Investors – and everyone for that matter – will need to remain patient. We continue to focus on the bigger picture – the vaccination process is underway, likely to accelerate, and should pave the way for an eventual relaxation of restrictive measures and reopening of the global economy later this year.
Market Decline and Recovery Results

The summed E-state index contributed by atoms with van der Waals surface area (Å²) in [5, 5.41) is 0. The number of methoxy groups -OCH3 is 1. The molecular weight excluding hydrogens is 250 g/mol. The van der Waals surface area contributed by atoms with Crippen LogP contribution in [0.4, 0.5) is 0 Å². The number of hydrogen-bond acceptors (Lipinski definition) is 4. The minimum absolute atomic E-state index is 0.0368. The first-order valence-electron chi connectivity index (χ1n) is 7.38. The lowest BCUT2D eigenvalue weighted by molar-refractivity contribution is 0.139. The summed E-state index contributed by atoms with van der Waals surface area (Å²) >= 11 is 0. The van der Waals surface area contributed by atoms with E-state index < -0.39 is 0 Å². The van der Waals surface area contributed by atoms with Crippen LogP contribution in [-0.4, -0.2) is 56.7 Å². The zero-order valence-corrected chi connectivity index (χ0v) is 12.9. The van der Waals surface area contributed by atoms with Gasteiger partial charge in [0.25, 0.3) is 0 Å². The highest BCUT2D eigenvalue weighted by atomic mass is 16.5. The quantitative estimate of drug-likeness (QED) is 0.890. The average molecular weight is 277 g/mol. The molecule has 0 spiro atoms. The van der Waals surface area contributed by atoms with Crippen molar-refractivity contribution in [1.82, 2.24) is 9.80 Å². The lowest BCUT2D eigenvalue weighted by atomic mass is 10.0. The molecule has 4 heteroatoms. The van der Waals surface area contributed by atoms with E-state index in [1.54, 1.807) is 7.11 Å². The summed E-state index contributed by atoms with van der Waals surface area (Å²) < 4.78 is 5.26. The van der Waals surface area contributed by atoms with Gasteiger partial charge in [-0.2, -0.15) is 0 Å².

The peak-to-trough numbers for the current market decline and subsequent recovery are provided in the table below, as of today’s closing prices. As a result of this week’s upward movement, all four major equity market geographies, including Canada, have recovered fully to the previous peak levels experienced in early 2020. Leading the way with the largest recovery are the emerging market countries, which have now surpassed last year’s annual highs by 14.24%. Of the four country / geographic regions, Canada has been the least resilient through the COVID downturn. The Canadian market is now marginally above the 2020 annual high of 17,791 – as measured by the TSX index – a level that was also the previous all-time high.